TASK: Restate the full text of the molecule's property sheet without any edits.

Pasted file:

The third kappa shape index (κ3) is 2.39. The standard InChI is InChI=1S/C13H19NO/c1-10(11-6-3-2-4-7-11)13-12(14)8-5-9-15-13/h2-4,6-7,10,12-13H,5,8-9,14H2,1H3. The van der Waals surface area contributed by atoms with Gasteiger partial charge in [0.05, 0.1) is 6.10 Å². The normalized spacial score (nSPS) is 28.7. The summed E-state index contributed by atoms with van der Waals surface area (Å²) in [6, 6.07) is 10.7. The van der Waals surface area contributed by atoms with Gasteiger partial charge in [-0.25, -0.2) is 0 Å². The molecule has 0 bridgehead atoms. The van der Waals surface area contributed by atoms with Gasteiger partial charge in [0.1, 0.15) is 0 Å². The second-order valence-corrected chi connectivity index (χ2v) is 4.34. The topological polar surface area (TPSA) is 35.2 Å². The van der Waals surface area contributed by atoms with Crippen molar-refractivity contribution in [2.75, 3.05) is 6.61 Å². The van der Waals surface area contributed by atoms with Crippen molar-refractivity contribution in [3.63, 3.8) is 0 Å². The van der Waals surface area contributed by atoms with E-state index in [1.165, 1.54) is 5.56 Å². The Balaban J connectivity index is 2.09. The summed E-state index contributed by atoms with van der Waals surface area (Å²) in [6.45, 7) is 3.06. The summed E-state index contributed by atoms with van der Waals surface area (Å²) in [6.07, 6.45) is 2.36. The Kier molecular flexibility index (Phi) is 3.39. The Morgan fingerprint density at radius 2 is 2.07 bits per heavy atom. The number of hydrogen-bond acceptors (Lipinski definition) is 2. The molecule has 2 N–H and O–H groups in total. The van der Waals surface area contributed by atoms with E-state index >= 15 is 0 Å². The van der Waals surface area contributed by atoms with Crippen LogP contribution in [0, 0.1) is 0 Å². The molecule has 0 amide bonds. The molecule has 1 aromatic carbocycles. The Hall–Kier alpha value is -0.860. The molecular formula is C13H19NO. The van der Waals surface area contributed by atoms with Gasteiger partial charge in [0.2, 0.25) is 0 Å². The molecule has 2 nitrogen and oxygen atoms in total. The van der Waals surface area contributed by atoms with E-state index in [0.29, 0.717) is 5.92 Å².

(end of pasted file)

The third kappa shape index (κ3) is 2.39. The standard InChI is InChI=1S/C13H19NO/c1-10(11-6-3-2-4-7-11)13-12(14)8-5-9-15-13/h2-4,6-7,10,12-13H,5,8-9,14H2,1H3. The van der Waals surface area contributed by atoms with Gasteiger partial charge in [0.05, 0.1) is 6.10 Å². The normalized spacial score (nSPS) is 28.7. The summed E-state index contributed by atoms with van der Waals surface area (Å²) in [6, 6.07) is 10.7. The van der Waals surface area contributed by atoms with Gasteiger partial charge in [-0.25, -0.2) is 0 Å². The molecule has 0 bridgehead atoms. The van der Waals surface area contributed by atoms with Gasteiger partial charge in [0.1, 0.15) is 0 Å². The second-order valence-corrected chi connectivity index (χ2v) is 4.34. The topological polar surface area (TPSA) is 35.2 Å². The van der Waals surface area contributed by atoms with Crippen molar-refractivity contribution in [2.75, 3.05) is 6.61 Å². The van der Waals surface area contributed by atoms with Crippen molar-refractivity contribution in [3.63, 3.8) is 0 Å². The van der Waals surface area contributed by atoms with E-state index in [1.165, 1.54) is 5.56 Å². The Balaban J connectivity index is 2.09. The summed E-state index contributed by atoms with van der Waals surface area (Å²) in [6.45, 7) is 3.06. The summed E-state index contributed by atoms with van der Waals surface area (Å²) in [6.07, 6.45) is 2.36. The Kier molecular flexibility index (Phi) is 3.39. The Morgan fingerprint density at radius 2 is 2.07 bits per heavy atom. The number of hydrogen-bond acceptors (Lipinski definition) is 2. The molecule has 2 N–H and O–H groups in total. The van der Waals surface area contributed by atoms with E-state index >= 15 is 0 Å². The van der Waals surface area contributed by atoms with Crippen LogP contribution in [0, 0.1) is 0 Å². The molecule has 0 amide bonds. The molecule has 1 aromatic carbocycles. The Hall–Kier alpha value is -0.860. The molecular formula is C13H19NO. The van der Waals surface area contributed by atoms with Gasteiger partial charge in [0.2, 0.25) is 0 Å². The molecule has 2 nitrogen and oxygen atoms in total. The van der Waals surface area contributed by atoms with E-state index in [0.29, 0.717) is 5.92 Å².